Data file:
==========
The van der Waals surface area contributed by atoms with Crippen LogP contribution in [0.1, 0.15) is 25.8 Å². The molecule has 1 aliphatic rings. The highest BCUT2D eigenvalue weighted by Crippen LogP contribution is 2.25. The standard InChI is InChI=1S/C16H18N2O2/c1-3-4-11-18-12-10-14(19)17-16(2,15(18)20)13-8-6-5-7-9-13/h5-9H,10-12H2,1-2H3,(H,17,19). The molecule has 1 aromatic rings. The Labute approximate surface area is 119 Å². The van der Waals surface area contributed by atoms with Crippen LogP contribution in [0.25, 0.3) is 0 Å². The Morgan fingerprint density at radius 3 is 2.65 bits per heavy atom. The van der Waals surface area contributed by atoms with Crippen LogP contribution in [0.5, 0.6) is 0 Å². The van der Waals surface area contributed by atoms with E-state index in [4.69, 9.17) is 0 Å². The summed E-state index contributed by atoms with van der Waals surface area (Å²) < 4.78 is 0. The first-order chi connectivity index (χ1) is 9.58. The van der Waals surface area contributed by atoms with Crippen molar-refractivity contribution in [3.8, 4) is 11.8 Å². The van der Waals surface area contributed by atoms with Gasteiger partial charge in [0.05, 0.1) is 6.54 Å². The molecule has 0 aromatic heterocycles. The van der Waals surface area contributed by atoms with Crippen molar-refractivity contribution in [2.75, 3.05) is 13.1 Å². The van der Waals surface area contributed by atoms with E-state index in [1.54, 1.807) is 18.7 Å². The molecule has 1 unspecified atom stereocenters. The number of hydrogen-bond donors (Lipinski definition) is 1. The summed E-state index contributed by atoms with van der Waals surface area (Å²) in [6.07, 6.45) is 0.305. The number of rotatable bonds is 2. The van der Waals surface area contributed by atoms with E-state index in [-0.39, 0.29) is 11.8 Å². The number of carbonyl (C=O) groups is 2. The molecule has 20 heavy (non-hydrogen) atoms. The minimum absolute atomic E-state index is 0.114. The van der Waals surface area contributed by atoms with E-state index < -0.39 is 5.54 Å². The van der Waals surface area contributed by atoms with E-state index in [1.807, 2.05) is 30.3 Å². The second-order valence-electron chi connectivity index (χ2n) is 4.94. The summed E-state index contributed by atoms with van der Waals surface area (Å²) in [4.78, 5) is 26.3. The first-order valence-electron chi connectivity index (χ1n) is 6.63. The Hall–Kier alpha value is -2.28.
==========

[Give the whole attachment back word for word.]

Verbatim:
The van der Waals surface area contributed by atoms with Crippen LogP contribution in [0.1, 0.15) is 25.8 Å². The molecule has 1 aliphatic rings. The highest BCUT2D eigenvalue weighted by Crippen LogP contribution is 2.25. The standard InChI is InChI=1S/C16H18N2O2/c1-3-4-11-18-12-10-14(19)17-16(2,15(18)20)13-8-6-5-7-9-13/h5-9H,10-12H2,1-2H3,(H,17,19). The molecule has 1 aromatic rings. The Labute approximate surface area is 119 Å². The van der Waals surface area contributed by atoms with Crippen LogP contribution in [0.25, 0.3) is 0 Å². The Morgan fingerprint density at radius 3 is 2.65 bits per heavy atom. The van der Waals surface area contributed by atoms with Crippen LogP contribution in [0.5, 0.6) is 0 Å². The van der Waals surface area contributed by atoms with E-state index in [4.69, 9.17) is 0 Å². The summed E-state index contributed by atoms with van der Waals surface area (Å²) < 4.78 is 0. The first-order chi connectivity index (χ1) is 9.58. The van der Waals surface area contributed by atoms with Crippen molar-refractivity contribution in [3.8, 4) is 11.8 Å². The van der Waals surface area contributed by atoms with Gasteiger partial charge in [0.05, 0.1) is 6.54 Å². The molecule has 0 aromatic heterocycles. The van der Waals surface area contributed by atoms with Crippen molar-refractivity contribution in [2.75, 3.05) is 13.1 Å². The van der Waals surface area contributed by atoms with E-state index in [1.54, 1.807) is 18.7 Å². The molecule has 1 unspecified atom stereocenters. The number of hydrogen-bond donors (Lipinski definition) is 1. The summed E-state index contributed by atoms with van der Waals surface area (Å²) in [6.07, 6.45) is 0.305. The number of rotatable bonds is 2. The van der Waals surface area contributed by atoms with E-state index in [-0.39, 0.29) is 11.8 Å². The number of carbonyl (C=O) groups is 2. The molecule has 20 heavy (non-hydrogen) atoms. The minimum absolute atomic E-state index is 0.114. The van der Waals surface area contributed by atoms with E-state index < -0.39 is 5.54 Å². The van der Waals surface area contributed by atoms with E-state index in [1.807, 2.05) is 30.3 Å². The second-order valence-electron chi connectivity index (χ2n) is 4.94. The summed E-state index contributed by atoms with van der Waals surface area (Å²) in [4.78, 5) is 26.3. The first-order valence-electron chi connectivity index (χ1n) is 6.63. The Hall–Kier alpha value is -2.28.